Check if a Program is Running as an Administrator
User Account Control (UAC) protects Vista by preventing programs from performing administrative or system functions without prior permission. Before attempting such a function, you should check whether your software is running with elevated privileges.
User Account Control
Microsoft Vista introduced User Account Control (UAC). This system limits software by providing only standard privileges, even if the user is logged into the operating system as an administrator. If a program attempts to perform a restricted action, the process is blocked until manually authorised by the user. This helps to prevent attacks from viruses and other malware.
When a program is running as an administrator, either because it was started in that fashion or because it has already requested and received elevated privileges, it may behave differently. For example, Vista dialog boxes with buttons that perform administrative functions show a shield icon alongside the button text. When running as an administrator, the icon is not displayed.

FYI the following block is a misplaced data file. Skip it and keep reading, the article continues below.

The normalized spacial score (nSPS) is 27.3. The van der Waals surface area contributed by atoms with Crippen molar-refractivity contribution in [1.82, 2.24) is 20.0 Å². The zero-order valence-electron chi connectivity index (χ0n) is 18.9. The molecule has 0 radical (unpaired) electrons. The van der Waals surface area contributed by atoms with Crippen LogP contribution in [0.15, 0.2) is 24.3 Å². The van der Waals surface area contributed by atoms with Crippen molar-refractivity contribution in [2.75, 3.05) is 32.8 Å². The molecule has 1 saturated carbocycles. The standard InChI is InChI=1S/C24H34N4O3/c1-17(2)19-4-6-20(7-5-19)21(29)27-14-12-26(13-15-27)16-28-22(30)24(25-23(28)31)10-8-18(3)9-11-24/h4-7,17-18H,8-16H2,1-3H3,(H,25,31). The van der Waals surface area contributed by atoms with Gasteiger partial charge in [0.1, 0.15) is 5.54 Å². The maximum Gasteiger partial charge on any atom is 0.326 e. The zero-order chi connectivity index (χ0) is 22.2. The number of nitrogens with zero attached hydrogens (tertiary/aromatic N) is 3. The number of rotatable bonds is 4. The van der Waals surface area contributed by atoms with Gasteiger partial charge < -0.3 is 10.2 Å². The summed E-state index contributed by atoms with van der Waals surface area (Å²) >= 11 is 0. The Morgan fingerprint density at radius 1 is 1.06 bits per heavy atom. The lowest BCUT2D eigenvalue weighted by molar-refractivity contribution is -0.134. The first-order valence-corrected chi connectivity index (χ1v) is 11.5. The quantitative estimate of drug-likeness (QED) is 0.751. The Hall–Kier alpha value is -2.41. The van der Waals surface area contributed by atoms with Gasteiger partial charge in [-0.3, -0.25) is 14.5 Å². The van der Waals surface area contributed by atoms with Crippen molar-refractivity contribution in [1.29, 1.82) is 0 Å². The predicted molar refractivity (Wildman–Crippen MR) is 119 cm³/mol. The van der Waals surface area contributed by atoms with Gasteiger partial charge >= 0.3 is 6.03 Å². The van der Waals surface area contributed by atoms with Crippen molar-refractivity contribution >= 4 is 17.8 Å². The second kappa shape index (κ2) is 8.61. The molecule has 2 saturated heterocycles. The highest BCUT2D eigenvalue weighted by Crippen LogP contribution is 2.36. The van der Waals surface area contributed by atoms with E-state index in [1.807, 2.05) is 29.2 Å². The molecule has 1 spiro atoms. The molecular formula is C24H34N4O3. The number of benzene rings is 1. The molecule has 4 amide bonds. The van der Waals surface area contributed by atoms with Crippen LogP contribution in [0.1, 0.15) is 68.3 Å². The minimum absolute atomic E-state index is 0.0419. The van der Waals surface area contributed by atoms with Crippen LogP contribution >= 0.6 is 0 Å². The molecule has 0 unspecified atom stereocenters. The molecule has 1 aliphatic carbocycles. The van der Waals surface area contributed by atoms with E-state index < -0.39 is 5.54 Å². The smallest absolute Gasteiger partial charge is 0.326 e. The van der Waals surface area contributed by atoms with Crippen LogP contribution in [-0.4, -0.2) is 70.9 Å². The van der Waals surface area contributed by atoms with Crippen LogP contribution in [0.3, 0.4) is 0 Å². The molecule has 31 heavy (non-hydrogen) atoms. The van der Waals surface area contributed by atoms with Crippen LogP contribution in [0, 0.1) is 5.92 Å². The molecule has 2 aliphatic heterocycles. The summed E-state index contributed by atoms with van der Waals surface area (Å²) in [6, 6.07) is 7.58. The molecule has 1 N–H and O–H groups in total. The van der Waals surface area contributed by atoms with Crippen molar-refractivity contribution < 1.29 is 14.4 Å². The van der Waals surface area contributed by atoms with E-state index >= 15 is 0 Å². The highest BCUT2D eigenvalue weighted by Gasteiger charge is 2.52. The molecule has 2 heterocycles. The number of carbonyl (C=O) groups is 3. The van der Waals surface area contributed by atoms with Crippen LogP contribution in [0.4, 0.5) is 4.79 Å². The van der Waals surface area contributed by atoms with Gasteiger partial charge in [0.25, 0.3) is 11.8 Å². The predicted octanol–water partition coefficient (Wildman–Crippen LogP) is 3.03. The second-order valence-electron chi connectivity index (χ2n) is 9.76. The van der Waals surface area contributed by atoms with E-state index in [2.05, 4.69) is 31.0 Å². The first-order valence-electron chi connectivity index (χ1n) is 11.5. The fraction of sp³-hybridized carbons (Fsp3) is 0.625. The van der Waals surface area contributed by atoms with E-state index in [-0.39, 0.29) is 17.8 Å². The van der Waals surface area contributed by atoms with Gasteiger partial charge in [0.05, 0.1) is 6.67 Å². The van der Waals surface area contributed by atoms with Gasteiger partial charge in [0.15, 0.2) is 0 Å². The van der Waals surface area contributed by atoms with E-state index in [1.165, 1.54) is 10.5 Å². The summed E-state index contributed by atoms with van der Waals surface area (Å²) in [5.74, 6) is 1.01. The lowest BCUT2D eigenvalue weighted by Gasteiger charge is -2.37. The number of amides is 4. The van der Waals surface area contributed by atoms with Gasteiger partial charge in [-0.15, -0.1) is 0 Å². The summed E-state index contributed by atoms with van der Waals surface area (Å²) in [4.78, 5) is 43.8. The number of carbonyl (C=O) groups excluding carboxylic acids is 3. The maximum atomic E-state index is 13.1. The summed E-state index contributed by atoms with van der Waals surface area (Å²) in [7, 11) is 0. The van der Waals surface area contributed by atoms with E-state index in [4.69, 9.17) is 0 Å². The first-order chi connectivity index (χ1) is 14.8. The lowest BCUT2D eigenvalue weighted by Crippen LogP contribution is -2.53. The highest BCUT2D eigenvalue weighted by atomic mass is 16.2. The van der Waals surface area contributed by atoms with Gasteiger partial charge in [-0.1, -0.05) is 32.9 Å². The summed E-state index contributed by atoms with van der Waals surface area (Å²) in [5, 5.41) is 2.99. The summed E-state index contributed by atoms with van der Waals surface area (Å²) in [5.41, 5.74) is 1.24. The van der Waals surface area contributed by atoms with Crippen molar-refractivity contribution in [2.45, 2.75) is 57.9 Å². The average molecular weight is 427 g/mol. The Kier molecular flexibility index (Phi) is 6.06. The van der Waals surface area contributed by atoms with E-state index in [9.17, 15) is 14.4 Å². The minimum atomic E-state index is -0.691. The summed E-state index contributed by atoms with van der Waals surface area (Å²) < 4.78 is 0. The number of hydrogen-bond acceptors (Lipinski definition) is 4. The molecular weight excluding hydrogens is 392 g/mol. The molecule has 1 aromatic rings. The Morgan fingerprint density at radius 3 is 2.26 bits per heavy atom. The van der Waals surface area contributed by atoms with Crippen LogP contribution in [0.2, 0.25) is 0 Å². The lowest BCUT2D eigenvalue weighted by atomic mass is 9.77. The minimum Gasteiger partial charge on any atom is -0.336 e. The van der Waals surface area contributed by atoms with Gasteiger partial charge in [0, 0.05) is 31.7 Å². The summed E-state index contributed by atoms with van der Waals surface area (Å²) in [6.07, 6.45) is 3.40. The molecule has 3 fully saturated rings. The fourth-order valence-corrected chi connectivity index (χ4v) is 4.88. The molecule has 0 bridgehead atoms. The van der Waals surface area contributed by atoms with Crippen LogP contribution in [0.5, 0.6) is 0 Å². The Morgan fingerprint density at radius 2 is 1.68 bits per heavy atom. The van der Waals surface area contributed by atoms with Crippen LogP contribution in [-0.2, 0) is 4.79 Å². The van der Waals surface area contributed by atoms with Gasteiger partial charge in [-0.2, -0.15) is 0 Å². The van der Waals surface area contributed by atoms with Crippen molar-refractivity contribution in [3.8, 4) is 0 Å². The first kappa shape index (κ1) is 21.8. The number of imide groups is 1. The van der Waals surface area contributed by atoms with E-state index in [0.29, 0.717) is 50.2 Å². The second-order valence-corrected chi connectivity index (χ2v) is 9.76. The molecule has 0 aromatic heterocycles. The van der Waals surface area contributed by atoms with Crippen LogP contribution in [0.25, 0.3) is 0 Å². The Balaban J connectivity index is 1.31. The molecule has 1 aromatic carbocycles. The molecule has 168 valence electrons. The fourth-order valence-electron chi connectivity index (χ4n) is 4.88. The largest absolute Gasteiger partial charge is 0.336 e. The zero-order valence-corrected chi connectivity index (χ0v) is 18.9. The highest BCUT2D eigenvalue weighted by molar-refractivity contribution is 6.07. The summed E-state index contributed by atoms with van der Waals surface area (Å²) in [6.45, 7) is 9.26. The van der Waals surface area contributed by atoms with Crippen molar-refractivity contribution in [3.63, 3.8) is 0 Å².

In this article, we will demonstrate how to check if the current program is running with administrative privileges. The example code uses classes from the System.Security.Principal namespace. To simplify the code, it is assumed that you have included the following using directive in the code:
The WindowsPrincipal class provides methods that permit you to check whether a user exists within Windows user groups, including checking for built-in roles, such as the administrator role. We will use the IsInRole method, which returns a Boolean value, to check whether the current user is running with administrative privileges.
To create a WindowsPrincipal object for the current user, we will obtain the current user as a WindowsIdentity object. This object can then be passed to a parameter of a WindowsPrincipal constructor before executing the method and holding the result in a Boolean variable for later use. If the Boolean variable has a value of true then the program is running as an administrator. If false, some Windows functions will be unavailable.
The final code for the test is as follows. NB: To test the code, add a means to output the Boolean variable then compile the program in Release mode. You can then run the executable file normally or as an administrator to see the test working.
WindowsIdentity identity = WindowsIdentity.GetCurrent();
WindowsPrincipal principal = new WindowsPrincipal(identity);
isElevated = principal.IsInRole(WindowsBuiltInRole.Administrator);
28 March 2009